OK since I’m a newbie I can ask this question. Why would you need to have the path going clockwise or counterclockwise and why would that matter for the GFUI?
Well I bit the bullet and dropped down the 35 bucks for AD. Since it was 30% off I took it advantage of it. I ended up printing out or cutting out (it should be really called?) an iPhone stand. Below is a pic of the front and back.
I ended up having to scale a second cutting since the first cut was for thinner material. The material I cut was 0.13”. So in AD I had to do a little math and scale up the second cut. I measured with calipers the gap where the two pieces slide together in the original first cut and it was 0.079”. To make the stand work with my 0.13” material I had to scale by a factor of 1.392. The math goes like this:
0.079/0.13 = 0.608 (ratio of thin to thick material)
1 - 0.608 = 0.392, then to scale up from original size to my material thickness it would be 1 + 0.392
The 1.392 value was then entered into the transform dialogue box in AD to scale up by a factor of 1.392 and voila the correct fit on the second cutting. In AD you enter the equation:
- = 1.392 (for multiplying by the scale factor)
Well kind of a correct fit. It was a tight fit, and I had to force the two pieces together. I have to admit I did not consider the kerf of 0.008 (newbie mistake). And I’m not sure but if someone could chime in. Do you have to multiply that kerf by two since there is two edges of the two pieces coming together?
Here is a pic of the two different sizes with the assembled piece being the larger of course:
Anyway great thread info so far…
The direction of paths only affects which parts of a shape are filled when using the non-zero fill rule (which Glowforge always uses when importing SVGs). It’s part of the definition of the non-zero fill rule. (And of course fills only affect engraving; scores and cuts only look at where the path is, not what’s filled.)
Affinity Designer usually uses the even-odd rule, where direction doesn’t matter. And if you export from AD to PDF format, even-odd works fine and you don’t have to worry about it. The only time it’s a problem is if you use SVG and the Glowforge converts all all your shapes using the even-odd fill rule to use the non-zero rule, at which point the wrong parts of the shape may be filled.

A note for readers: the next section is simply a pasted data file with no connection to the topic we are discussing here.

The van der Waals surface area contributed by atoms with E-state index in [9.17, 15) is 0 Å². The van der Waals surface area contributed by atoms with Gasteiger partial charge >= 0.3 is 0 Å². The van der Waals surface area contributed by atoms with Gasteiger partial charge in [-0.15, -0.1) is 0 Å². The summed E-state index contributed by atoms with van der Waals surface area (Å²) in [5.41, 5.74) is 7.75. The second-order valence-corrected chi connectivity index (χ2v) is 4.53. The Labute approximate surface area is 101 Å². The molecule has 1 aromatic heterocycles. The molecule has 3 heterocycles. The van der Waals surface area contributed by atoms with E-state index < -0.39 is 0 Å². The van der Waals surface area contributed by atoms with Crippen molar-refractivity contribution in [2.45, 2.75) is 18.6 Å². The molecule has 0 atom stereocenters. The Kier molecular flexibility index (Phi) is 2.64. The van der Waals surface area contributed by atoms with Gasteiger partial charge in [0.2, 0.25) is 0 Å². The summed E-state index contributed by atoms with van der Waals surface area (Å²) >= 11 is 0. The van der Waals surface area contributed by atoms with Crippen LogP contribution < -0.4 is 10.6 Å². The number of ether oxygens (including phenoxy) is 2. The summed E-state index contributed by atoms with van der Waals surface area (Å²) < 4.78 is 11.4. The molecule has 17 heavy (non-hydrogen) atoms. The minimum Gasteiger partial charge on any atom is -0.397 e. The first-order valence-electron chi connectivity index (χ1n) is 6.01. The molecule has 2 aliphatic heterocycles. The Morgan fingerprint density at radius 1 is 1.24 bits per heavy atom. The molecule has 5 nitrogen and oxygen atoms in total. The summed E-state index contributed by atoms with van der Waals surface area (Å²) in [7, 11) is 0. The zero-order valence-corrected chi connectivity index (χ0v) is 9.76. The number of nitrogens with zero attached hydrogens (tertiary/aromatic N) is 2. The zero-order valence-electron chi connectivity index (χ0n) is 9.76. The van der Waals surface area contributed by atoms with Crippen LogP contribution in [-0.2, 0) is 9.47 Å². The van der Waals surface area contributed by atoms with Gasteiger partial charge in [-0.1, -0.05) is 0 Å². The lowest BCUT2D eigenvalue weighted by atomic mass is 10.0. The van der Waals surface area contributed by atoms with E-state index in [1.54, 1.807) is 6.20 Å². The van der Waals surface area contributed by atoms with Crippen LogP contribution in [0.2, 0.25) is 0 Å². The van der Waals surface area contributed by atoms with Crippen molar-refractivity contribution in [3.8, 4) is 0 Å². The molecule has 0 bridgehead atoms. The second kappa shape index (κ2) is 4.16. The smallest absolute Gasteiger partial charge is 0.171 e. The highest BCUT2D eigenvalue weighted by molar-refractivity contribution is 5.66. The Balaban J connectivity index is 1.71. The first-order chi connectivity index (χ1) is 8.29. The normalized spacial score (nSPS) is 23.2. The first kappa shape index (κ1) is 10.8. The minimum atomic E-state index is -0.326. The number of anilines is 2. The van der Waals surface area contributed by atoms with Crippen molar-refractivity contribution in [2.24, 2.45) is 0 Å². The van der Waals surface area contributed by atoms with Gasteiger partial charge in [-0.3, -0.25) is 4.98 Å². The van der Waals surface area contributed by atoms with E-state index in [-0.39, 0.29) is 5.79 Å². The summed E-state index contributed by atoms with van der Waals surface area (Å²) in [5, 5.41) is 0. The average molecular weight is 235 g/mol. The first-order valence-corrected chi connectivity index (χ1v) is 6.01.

Inkscape/Illustrator users don’t run into this as often because those programs default to non-zero fill so you don’t get any surprises when loading those designs into the Glowforge.
AD users do tend to run into this because AD defaults to using the even-odd fill rule. It’s not a big deal, you just need to do one of three things to fix your files when you run across it:
- Convert shapes to use the non-zero fill rule and then manually reverse paths as needed to make the correct areas fill. (This is very tedious and I do not suggest you actually do this in most cases!)
- Export as PDF instead of SVG. (This is the easiest solution and is what I do most often.)
- Rasterize shapes that you intend to engrave. (But then you have to worry about things like the document resolution. In some cases this may be the best solution, but usually exporting as PDF is going to be easier.)
AD isn’t the only program to make heavy use of the even-odd fill rule. Corel Draw is the same way. But because the people at Glowforge seem to only bother testing their product using files from Illustrator and Inkscape they haven’t shown any interest in fixing the problem with the even-odd fill rule in SVG files.
Thanks for the input tim1724. A lot of great info there.
Since you seem to know quite a bit about GF and vector graphics I’ll ask an unrelated question. On this forum do you happen to know how people reply to to others in this forum with a gray box quoting the other persons reply to reference your own reply. For example your reply to mine:
Highlight the text you want to quote then click the “Quote” button that appears next to the selected text. Like this:
Maybe a fix;
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